On the site at Maryport stands the Senhouse Museum, itself built largely out of worked Roman stones and here is one of the finest collections of artifacts from Roman Cumbria plus a full size replica of one of the coastal watch towers. From this tower, there are good views over the site of the fort and also over the modern harbour, which may have also been the site of the Roman harbour.
For additional images of Maryport's Roman past, see the Maryport page in the Places to Visit chapter of this website.
To the south of Maryport some additional mile-fortlets and tower sites have been traced and this line may have ended at St. Bees head or under the modern village of Flimby. However, three more forts are known south of Maryport including Burrow Walls (MAGIS), Moresby (GABROSENTUM) and Ravenglass (GLANNOVENTA = "the trading port").
Burrow Walls lies about 1.5 km/1 mile north of Workington station and is an accessible site although little remains to be seen, The fort (1.2 ha in size) stood on an old cliff top overlooking a possible harbour where the River Derwent once met the sea. A medieval hall was built out of Roman stones and these ruins still stand as well as grassy earthworks. About 1/3 of the site has been lost to coastal erosion and to an old railway embankment.
Moresby, close to Parton on the Cumbria Coast line, was the site of GABROSENTUM and part of the 1.5 ha site is now coverd by a churchyard. The fort was built by the twentieth legion and was occupied well into the 4th century. It is likely that there was also a small port located nearby.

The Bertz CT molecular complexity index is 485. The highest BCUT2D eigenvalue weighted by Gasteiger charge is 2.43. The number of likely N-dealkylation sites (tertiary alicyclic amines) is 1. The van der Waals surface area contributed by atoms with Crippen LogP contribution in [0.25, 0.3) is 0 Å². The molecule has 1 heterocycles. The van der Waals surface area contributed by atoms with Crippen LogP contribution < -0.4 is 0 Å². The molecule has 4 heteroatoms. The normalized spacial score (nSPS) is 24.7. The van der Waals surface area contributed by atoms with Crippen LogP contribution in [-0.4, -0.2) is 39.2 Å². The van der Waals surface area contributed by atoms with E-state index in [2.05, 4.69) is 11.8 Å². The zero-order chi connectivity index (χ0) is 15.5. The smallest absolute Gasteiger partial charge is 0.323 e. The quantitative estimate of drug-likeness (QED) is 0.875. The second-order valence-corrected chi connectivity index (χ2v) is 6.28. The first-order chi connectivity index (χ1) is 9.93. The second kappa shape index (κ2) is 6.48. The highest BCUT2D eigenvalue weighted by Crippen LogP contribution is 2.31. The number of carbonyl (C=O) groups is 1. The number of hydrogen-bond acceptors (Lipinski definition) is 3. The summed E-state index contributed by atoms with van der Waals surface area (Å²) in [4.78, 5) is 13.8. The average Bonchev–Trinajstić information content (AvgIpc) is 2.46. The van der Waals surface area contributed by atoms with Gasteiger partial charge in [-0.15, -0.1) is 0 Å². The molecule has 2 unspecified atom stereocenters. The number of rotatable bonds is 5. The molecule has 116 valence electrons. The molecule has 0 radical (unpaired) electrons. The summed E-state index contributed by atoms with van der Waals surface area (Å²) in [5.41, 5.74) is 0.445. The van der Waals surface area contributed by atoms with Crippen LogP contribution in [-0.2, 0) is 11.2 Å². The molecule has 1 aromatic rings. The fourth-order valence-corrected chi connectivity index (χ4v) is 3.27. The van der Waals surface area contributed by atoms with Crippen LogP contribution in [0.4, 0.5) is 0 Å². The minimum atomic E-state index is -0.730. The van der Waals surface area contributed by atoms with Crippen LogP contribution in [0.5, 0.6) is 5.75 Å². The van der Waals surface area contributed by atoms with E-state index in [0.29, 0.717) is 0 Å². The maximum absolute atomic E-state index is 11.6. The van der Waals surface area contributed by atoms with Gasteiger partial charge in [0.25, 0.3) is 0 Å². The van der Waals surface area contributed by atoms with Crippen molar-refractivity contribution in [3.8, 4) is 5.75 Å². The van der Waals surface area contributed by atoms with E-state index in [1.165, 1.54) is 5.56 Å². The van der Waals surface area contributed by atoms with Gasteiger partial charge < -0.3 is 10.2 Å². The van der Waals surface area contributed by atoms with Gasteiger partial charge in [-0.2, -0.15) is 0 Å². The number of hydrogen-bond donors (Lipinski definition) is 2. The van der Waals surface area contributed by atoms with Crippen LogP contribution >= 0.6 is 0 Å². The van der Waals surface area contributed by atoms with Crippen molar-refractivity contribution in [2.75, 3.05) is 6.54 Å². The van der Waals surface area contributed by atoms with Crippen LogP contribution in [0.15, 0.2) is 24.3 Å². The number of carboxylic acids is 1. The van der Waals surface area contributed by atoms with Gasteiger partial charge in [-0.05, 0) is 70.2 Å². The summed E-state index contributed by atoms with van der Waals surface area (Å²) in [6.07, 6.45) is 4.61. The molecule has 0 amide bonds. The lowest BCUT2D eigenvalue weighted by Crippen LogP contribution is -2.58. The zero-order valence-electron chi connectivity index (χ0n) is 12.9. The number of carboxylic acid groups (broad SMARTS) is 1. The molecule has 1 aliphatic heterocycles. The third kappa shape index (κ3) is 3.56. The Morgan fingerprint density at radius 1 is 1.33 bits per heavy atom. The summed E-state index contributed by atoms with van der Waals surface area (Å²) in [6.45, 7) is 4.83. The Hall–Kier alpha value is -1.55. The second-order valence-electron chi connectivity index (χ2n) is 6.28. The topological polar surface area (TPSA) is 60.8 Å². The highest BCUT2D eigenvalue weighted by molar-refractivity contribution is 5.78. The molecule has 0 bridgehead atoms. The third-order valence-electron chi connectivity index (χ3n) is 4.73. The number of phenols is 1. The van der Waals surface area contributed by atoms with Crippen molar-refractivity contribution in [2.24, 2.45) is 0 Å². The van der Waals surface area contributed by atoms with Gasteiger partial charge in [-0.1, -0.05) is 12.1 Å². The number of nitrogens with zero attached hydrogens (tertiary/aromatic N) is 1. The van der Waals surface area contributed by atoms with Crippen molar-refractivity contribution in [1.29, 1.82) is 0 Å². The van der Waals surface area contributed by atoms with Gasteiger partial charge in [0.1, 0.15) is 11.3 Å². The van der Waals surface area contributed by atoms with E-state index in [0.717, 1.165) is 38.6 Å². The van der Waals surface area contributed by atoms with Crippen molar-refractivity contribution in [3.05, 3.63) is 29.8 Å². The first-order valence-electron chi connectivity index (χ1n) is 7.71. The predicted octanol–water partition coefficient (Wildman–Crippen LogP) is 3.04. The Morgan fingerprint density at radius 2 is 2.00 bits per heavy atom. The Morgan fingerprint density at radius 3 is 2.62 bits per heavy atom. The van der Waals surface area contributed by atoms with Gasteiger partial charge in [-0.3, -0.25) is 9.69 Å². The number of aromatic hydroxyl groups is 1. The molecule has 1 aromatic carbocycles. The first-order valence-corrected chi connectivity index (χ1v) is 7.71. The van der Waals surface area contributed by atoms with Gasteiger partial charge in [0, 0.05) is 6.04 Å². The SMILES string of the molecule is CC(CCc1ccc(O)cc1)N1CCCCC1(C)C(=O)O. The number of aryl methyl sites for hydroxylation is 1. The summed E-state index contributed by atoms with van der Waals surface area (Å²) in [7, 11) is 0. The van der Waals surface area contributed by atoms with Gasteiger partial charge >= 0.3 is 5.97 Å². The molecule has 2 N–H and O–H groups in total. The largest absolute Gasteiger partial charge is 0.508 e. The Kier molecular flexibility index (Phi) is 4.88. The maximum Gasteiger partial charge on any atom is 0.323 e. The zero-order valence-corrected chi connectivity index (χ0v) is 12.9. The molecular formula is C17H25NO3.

A Roman fort named TUNNOCELUM may also lie in the Braystones/Beckermet area on the line of the Roman road from Ravenglass (GLANNOVENTA) to the fort at Papcastle (DERVENTIO). This too may have had a small port nearby. Only fragments of Roman stones and inscriptions have been found so far including an altar now at Haile and a coin hoard at Braystones.
Finally, when travelling south, Ravenglass is reached and this was the Roman port of GLANNOVENTA. Nearby Muncaster Castle claims Roman origins and it is likely that the original pele tower was built of stones from the nearby fort. The fort covered 1.5 ha but is now mostly covered by trees and cut by the railway. However, the Roman bath house is well preserved and is worth a visit. It is reported that some of the bath house's roofs were still in place as recently as 200 years ago before being stone robbed.
Ravenglass was linked by road to the fort at Hard Knott (MEDIOBOGDUM), high above the Esk Valley, and on to Ambleside (GALAVA) and this route is still worth exploring on foot or by vehicle. A delightful way to travel up the beautiful Esk Valley is to use the miniature trains of the Ravenglass & Eskdale Railway, but the climb to the fort at Hard Knott remains to be done without the aid of a train. This is one of the steepest routes in England but is worth the effort especially on a clear day.
There are few known Roman remains south of Ravenglass but some finds have been made in the Furness area. These finds may be evidence for yet to be discovered Roman sites or may just be evidence of trading with peaceful local Britons.
The elusive PORTUS SETANTIORUM may lie beneath the waves off the Lune and Ribble estuaries but other Roman settlements may still await discovery in southern Cumbria.
Websites for additional information include www.tulliehouse.co.uk , www.senhousemuseum.co.uk and www.visitcumbria.com/romans-in-cumbria.htm